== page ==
EXAMPLES FROM THE WEB FOR OLDEST
"It was good Medicine, too," spoke up the oldest of the dancing women.
The last descendant of one of the oldest families of France!
When, however, suitable time had elapsed, the oldest of the party spoke.
He was the son of Pan, and the oldest of the satyrs, who were supposed to be half goat.
Out in the path, under the oldest tree of all, she dropped his hand and faced him.
The oldest daughter, Mary Ella, died in 1854, aged fourteen.
He has four children, the oldest and youngest being daughters.
Thus there remains only Africa, the oldest yet the last-explored part of the world.
For Mrs. O'Callaghan was as young as her youngest child, and as old as her oldest.
Major Harper, the oldest, most refined and most soldierly of them all, was also the handsomest.
Old English ald (Anglian), eald (West Saxon) "aged, antique, primeval; elder, experienced," from West Germanic *althas "grown up, adult" (cf. Old Frisian ald, Gothic alþeis, Dutch oud, German alt), originally a past participle stem of a verb meaning "grow, nourish" (cf. Gothic alan "to grow up," Old Norse ala "to nourish"), from PIE root *al- "to grow, nourish" (cf. Greek aldaino "make grow, strengthen," althein, althainein "to get well;" Latin alere "to feed, nourish, bring up, increase," altus "high," literally "grown tall," almus "nurturing, nourishing," alumnus "fosterling, step-child;" Old Irish alim "I nourish").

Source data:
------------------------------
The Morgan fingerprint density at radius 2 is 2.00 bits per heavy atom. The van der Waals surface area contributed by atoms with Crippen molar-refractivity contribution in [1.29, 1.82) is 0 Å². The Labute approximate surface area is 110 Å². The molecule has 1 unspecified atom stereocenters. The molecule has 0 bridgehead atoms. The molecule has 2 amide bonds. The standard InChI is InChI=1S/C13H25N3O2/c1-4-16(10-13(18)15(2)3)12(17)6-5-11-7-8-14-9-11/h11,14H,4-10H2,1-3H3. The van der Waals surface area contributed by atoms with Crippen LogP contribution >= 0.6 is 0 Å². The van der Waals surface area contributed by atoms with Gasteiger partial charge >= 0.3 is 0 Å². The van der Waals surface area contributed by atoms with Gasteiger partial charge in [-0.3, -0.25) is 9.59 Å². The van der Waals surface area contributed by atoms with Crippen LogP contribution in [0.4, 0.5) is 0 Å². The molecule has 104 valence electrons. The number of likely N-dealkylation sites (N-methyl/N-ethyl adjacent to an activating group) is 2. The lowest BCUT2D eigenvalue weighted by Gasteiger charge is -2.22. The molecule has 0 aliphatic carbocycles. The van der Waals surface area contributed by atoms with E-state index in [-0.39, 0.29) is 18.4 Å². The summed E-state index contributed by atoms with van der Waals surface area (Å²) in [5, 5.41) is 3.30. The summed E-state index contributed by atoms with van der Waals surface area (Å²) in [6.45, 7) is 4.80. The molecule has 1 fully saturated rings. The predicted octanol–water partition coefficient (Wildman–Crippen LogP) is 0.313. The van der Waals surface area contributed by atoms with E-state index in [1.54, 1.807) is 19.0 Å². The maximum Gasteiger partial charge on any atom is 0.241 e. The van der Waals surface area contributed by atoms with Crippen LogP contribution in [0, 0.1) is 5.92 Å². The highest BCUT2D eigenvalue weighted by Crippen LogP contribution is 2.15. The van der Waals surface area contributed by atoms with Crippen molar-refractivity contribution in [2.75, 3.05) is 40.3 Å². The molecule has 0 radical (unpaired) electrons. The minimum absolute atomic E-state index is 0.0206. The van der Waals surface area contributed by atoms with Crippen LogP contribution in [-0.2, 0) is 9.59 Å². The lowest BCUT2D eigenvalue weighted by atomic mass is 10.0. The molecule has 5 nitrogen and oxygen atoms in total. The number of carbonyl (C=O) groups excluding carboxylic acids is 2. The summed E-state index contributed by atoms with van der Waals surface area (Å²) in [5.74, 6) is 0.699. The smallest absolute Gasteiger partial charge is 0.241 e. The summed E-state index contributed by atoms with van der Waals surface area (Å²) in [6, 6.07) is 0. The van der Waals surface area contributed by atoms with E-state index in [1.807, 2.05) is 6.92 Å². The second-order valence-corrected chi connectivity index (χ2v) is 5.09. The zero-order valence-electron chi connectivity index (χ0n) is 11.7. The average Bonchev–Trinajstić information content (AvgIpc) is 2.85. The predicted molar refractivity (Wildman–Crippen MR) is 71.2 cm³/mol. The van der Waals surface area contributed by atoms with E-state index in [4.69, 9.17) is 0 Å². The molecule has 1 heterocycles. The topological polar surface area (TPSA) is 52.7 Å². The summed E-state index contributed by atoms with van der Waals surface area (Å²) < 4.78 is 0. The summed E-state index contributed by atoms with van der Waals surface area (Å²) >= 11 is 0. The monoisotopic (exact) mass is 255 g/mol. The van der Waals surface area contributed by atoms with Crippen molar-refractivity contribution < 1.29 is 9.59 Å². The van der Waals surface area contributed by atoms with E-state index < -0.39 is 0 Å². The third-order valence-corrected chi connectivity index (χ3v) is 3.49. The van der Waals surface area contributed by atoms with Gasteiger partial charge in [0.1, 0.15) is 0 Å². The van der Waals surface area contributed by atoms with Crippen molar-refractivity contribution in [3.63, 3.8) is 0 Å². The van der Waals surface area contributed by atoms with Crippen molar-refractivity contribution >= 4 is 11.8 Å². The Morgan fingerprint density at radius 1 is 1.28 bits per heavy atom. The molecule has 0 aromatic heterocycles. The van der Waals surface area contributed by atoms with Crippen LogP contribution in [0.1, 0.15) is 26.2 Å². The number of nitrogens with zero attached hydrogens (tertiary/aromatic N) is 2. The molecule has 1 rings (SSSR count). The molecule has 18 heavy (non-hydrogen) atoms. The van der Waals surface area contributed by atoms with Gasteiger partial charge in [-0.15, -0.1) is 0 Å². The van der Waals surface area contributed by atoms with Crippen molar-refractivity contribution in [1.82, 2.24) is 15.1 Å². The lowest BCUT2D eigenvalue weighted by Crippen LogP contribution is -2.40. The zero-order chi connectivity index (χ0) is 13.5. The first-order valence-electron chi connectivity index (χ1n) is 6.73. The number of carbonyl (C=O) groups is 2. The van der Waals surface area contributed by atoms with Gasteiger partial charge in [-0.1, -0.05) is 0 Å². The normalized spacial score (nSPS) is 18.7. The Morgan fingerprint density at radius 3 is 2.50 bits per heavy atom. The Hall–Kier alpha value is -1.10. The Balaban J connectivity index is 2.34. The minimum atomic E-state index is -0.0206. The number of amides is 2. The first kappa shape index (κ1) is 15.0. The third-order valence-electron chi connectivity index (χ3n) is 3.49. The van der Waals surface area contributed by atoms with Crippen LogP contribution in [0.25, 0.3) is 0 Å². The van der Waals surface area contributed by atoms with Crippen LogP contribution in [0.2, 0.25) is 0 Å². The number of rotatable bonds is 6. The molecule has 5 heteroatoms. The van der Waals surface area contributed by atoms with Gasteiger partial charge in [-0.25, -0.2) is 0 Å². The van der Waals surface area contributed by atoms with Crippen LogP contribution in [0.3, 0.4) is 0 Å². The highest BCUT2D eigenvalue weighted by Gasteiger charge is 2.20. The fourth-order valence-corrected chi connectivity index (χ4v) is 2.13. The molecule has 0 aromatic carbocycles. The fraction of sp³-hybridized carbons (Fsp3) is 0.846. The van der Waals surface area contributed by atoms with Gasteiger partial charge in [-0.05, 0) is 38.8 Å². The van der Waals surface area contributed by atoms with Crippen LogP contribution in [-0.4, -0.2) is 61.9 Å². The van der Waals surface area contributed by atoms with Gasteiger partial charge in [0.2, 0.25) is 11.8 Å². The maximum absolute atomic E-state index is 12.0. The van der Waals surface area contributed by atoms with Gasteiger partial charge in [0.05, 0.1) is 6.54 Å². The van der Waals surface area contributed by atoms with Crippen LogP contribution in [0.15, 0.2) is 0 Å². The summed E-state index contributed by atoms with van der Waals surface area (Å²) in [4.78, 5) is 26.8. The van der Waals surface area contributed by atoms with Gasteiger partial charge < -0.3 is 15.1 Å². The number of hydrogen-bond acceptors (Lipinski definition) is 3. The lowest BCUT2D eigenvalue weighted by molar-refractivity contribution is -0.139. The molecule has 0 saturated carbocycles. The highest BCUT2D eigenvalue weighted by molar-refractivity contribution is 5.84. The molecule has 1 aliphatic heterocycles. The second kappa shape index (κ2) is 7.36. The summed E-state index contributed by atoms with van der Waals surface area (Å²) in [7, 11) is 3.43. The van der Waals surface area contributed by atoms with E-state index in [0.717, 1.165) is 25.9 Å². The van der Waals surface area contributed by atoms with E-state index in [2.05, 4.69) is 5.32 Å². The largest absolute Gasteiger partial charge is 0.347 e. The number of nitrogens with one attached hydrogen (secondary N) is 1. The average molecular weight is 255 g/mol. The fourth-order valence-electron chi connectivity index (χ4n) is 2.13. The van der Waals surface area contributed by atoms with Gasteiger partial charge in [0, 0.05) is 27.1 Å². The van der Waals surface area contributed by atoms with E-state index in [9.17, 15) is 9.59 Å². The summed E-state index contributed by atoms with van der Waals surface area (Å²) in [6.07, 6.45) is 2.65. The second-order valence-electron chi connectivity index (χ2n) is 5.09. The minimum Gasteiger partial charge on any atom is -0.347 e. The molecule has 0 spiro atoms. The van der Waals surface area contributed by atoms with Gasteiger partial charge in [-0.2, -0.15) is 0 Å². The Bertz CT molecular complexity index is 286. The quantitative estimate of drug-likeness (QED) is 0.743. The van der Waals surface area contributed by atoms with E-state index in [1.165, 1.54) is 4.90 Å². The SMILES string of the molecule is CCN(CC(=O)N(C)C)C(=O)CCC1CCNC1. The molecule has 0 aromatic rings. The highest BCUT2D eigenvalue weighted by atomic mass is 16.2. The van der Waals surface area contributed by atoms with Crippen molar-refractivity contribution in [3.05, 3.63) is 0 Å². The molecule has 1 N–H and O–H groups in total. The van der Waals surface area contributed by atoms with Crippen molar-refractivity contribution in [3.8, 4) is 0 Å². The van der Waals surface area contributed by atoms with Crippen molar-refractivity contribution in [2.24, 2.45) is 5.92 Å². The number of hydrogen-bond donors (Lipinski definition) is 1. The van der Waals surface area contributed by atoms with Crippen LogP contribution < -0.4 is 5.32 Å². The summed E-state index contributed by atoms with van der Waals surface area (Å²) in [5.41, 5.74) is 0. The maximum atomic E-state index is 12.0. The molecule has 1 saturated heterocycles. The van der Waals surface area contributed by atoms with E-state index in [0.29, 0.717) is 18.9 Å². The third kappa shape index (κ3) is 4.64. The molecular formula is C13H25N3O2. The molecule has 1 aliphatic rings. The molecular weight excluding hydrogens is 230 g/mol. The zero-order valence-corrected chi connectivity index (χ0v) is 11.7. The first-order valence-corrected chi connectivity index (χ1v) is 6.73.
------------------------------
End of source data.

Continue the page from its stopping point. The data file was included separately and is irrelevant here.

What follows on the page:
The usual PIE root is *sen- (see senior (adj.)). A few Indo-European languages distinguish words for "old" (vs. young) from words for "old" (vs. new), and some have separate words for aged persons as opposed to old things. Latin senex was used of aged living things, mostly persons, while vetus (literally "having many years") was used of inanimate things. Greek geraios was used mostly of humans; Greek palaios was used mostly of things, of persons only in a derogatory sense. Greek also had arkhaios, literally "belonging to the beginning," which parallels French ancien, used mostly with reference to things "of former times."
Old English also had fyrn "ancient," related to Old English feor "far, distant" (see far, and cf. Gothic fairneis, Old Norse forn "old, of old, of former times," Old High German firni "old, experienced"). The original Old English vowel is preserved in Scots auld, also in alderman. The original comparative and superlative (elder, eldest) are retained in particular uses.
First record of old-timer is from 1860. Expression old as the hills first recorded 1819. The good old days dates from 1828. Of old "of old times" is from late 14c. Old Glory for "the American flag" is first attested 1862. Old maid "woman who remains single well beyond the usual marrying age" is from 1520s; the card game is attested by that name from 1844. Old man "man who has lived long" is from c.1200; sense of "husband, father, boss" is from 1854, earlier (1830) it was military slang for "commanding officer;" old lady "wife, mother" is attested from c.1775. Old English is attested from 1701, originally as a type of font. Old boy originally was a former pupil of one of the English public schools. Old Testament attested from mid-14c.